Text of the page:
Also serving Stafford & King George
The retina is a thin layer of nervous tissue that lines the inside of the eyeball. Images are formed on this layer (not unlike images formed on a movie screen) and converted to electric signals within individual nerve cells. These nerve cells are eventually bundled up as the optic nerves, which in turn, travel to the brain. The space within the eyeball is filled with a jelly like substance, called the “vitreous.”
Diseases within this area of the eye are numerous and varied and even a cursory discussion is beyond the scope of this writing, but it helps to review some common problems. Many such diseases start primarily within the vitreous/retina. In addition, diseases affecting the body in general such as diabetes and high blood pressure can have an impact on the retina/vitreous.
Floaters and Flashes
A common concern for which we routinely see many patients at Access Eye is the onset of floaters and sometimes flashes of light. Any object within the vitreous cavity that moves can cast a shadow on the retina, which is construed as a “floater.” Depending on the size of the object and the distance from the retina, floaters can have vastly different presentations. The accompanying flashes of light are often an indication that the vitreous jelly is tugging on the retina. It is of paramount importance that each case of floaters or light flashes be evaluated at its onset to rule out, for example, a tear in the Retina that can lead to a Retinal Detachment if untreated, or alternatively, a hemorrhage within the vitreous cavity that can have other causes.
Exams to detect diabetic vision damage is another very common reason patients seek treatment at Access Eye. Diabetes can have a profound effect on blood vessels in general, and in specific, on blood vessels of the retina. This effect on the blood vessel can cause a variety of problems of the vitreous/retina, which are collectively called “Diabetic Retinopathy.” Examples include leakage of fluid within the retina or even formation of new disorganized small vessels prone to hemorrhage. Unfortunately, many patients are unaware of these problems until significant damage has already occurred. It is therefore important that each diabetic patient has a retinal examination at least annually and more often as indicated by the presence of disease in the eye.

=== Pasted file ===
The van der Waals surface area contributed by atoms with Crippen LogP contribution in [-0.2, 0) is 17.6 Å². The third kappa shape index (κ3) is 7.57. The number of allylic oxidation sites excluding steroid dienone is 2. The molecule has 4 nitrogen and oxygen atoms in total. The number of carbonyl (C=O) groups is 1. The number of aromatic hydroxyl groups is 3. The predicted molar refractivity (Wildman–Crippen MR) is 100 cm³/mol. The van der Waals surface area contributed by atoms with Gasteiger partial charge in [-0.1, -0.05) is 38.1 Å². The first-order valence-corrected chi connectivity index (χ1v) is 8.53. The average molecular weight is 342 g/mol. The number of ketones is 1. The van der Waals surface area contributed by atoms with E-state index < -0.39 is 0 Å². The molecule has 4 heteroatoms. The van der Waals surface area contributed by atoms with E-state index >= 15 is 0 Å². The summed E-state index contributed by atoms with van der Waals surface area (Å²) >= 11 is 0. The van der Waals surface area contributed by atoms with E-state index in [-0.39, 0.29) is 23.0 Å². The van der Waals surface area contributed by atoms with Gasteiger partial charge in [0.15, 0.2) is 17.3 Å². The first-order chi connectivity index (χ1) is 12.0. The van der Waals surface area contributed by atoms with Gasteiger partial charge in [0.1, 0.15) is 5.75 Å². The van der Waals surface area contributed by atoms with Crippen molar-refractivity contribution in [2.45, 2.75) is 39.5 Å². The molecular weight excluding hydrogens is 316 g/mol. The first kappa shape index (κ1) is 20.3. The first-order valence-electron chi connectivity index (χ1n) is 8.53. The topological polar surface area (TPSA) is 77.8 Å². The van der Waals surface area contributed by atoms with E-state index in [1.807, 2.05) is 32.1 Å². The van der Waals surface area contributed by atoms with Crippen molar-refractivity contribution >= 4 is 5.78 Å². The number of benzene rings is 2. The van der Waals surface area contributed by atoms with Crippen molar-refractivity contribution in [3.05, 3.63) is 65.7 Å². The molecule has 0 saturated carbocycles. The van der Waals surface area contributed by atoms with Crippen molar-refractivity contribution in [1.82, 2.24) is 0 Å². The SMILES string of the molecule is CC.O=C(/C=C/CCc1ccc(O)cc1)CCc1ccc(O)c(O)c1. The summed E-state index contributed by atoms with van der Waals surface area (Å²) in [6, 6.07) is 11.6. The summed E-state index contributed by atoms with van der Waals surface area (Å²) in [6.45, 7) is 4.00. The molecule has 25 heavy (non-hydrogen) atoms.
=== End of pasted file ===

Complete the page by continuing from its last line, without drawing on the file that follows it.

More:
The central part of the Retina is called the “macula.” If one looks directly at an object, then the image from the object is centered on the macula part of the retina. The macula is responsible for our fine, detailed vision straight in front of us. This is in contrast to our peripheral vision, which encompasses a much larger area on each side but lacks detail.Macular Degeneration is unfortunately a common, degenerative disease affecting this crucial area of central vision in many seniors who come for their care to Access Eye. The disease has a “dry” and a “wet” type having to do with whether there is leakage of fluid from the aberrant growth of blood vessels in the retina. Although still a formidable disease and a serious public health concern, many advances have been made in the diagnosis and treatment of this disease within the past two decades.